More and better healthcare can be delivered by optimising funds that have already been made available for health – be those domestic or international. Crown Agents has been running supply chains in Africa for a number of years and was established in Japan 50 years ago. In our long-running history of tried and tested experience, we’ve identified a set of interventions that governments and donors should be seriously considering to help resources go further.

1. Open contracting

Good governance and sound systems of procurement and supply of medicines are key to enabling countries to attain UHC. In 2015 the Ukrainian government used international organisations to break open a corrupt supply chain which had caused scarcity of essential medical supplies and skyrocketing prices for drugs.

When the government invited Crown Agents to intervene in its failing health procurement system there were just five local suppliers. The Ministry of Health now has over 100 international suppliers on its books and costs have drastically fallen.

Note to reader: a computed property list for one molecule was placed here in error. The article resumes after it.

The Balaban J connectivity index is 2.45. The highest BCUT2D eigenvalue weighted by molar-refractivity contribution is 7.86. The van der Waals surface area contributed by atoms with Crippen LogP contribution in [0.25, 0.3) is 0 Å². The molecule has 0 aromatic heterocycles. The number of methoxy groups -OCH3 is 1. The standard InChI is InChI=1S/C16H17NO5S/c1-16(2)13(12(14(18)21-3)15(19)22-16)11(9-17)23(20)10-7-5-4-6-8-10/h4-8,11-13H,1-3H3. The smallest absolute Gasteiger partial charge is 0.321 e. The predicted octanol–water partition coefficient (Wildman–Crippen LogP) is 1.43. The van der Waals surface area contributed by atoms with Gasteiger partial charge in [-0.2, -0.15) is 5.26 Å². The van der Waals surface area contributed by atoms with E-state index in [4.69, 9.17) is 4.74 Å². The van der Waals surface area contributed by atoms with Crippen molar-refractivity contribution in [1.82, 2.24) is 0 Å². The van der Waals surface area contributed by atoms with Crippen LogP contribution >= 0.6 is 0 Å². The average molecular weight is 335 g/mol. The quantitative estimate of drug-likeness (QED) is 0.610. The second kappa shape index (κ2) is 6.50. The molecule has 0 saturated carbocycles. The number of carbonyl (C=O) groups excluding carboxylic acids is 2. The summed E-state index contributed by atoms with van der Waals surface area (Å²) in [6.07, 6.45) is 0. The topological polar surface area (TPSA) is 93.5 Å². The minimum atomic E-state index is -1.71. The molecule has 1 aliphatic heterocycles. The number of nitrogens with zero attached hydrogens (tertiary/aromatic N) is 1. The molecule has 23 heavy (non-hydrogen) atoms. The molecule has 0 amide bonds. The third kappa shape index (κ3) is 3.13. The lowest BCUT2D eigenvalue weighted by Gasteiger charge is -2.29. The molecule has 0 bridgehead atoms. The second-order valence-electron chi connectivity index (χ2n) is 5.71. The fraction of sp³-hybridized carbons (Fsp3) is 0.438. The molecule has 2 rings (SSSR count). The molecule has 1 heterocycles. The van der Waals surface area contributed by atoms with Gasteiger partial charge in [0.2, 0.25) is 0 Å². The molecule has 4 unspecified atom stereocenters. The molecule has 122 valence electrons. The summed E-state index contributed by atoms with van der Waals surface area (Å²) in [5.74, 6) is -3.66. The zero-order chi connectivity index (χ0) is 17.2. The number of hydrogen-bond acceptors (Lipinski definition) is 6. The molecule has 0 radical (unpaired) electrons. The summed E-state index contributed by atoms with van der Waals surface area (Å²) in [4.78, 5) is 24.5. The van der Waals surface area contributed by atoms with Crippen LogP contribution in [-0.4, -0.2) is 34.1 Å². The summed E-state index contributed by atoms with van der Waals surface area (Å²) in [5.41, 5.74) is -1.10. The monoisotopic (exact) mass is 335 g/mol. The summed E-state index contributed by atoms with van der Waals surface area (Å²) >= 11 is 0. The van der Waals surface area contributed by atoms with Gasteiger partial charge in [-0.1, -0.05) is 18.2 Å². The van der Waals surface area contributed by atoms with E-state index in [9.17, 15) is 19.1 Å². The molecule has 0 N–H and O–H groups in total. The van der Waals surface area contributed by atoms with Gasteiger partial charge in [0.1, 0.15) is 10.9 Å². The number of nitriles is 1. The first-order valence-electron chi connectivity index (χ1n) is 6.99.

In the four years since Crown Agents’ intervention, $80 million in savings have been secured for the health budget. In human terms these efficiencies and taxpayer gains translate into a 20% drop in heart attack across nearly half the country, since every individual who needs a stent fitted can now access treatment on demand. Heart disease is the leading cause of death in Ukraine and previously stents were in short supply and being procured at twice the cost.

2. Get value for money

Globally an estimated $455 billion of the $7.35 trillion spent on healthcare is lost due to fraud and corruption. In over 10 years of partnership with the Ghanaian Ministry of Finance, Crown Agents has identified over $1 billion worth of savings of public funds by providing independent third-party verification services.